As the Food and Drug Administration (FDA) debates whether genetically modified (GM) Atlantic salmon should be distributed for human consumption, many media outlets and public health organizations are questioning how the altered seafood would be labeled.

Some say the government should require the fish’s origins to be written out on product labels while AquaBounty, the modified salmon’s developer, said such labeling would incite unnecessary fear among consumers. The company maintains GM salmon has no scientific difference than unaltered seafood. “Food labeling is intended to provide information on product composition and safety,” the company said in a statement. Because fish developed from AquaBounty’s AquAdvantage eggs is “nutritionally and biologically the same as any other Atlantic salmon the consumer purchases, there is no reason for it to be labeled as different.”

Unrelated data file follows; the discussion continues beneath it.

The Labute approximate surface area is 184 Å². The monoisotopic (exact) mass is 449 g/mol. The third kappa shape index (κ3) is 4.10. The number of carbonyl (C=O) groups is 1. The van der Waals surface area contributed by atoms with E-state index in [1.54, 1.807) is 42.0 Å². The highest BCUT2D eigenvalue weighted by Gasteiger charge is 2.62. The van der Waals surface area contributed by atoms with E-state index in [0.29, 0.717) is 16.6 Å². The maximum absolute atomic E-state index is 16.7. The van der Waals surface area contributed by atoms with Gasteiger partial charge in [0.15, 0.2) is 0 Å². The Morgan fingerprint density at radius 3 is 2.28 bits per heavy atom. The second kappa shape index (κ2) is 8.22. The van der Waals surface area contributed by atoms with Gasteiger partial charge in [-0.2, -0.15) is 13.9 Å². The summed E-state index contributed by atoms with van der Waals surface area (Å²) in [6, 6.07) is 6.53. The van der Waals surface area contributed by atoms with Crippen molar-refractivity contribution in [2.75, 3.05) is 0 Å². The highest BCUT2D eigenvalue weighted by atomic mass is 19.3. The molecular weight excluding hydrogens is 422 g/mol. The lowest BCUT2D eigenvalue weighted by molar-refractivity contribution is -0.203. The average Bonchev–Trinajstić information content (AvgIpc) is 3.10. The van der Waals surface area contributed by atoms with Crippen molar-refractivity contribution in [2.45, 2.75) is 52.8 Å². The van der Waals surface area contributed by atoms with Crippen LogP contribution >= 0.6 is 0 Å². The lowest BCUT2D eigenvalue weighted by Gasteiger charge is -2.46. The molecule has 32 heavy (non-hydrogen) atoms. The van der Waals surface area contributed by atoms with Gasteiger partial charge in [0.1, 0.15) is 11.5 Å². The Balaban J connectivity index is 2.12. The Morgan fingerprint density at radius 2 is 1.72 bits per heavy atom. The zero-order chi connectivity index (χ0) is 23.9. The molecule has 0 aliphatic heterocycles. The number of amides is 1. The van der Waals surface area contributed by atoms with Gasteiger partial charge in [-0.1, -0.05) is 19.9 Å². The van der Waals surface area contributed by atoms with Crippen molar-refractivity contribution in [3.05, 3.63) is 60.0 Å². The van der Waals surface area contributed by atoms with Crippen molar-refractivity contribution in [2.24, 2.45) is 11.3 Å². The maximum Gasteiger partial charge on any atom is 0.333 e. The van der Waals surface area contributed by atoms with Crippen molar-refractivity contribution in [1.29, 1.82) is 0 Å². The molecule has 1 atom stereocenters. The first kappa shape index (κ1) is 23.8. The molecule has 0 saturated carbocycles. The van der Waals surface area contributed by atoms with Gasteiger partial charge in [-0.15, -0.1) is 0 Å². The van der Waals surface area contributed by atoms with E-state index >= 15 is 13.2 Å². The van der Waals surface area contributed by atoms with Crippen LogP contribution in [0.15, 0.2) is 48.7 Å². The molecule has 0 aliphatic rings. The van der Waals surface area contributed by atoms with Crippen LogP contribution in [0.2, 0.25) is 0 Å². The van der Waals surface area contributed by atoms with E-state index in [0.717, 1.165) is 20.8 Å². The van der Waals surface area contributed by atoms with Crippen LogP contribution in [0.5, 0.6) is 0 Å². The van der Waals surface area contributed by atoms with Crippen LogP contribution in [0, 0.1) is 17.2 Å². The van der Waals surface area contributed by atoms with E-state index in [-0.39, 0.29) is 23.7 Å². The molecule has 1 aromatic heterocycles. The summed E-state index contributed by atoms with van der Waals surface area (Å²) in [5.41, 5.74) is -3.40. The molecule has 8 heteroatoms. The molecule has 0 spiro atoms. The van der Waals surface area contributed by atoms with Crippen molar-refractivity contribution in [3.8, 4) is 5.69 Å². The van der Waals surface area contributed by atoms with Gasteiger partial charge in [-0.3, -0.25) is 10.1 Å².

However, the Center for Food Safety argues public opposition should sway the FDA’s decision and said more than 300 environmental, health and animal groups, fishing associations, food companies, restaurateurs and chefs have signed joint letters to the FDA asking that the GM salmon stay off food shelves.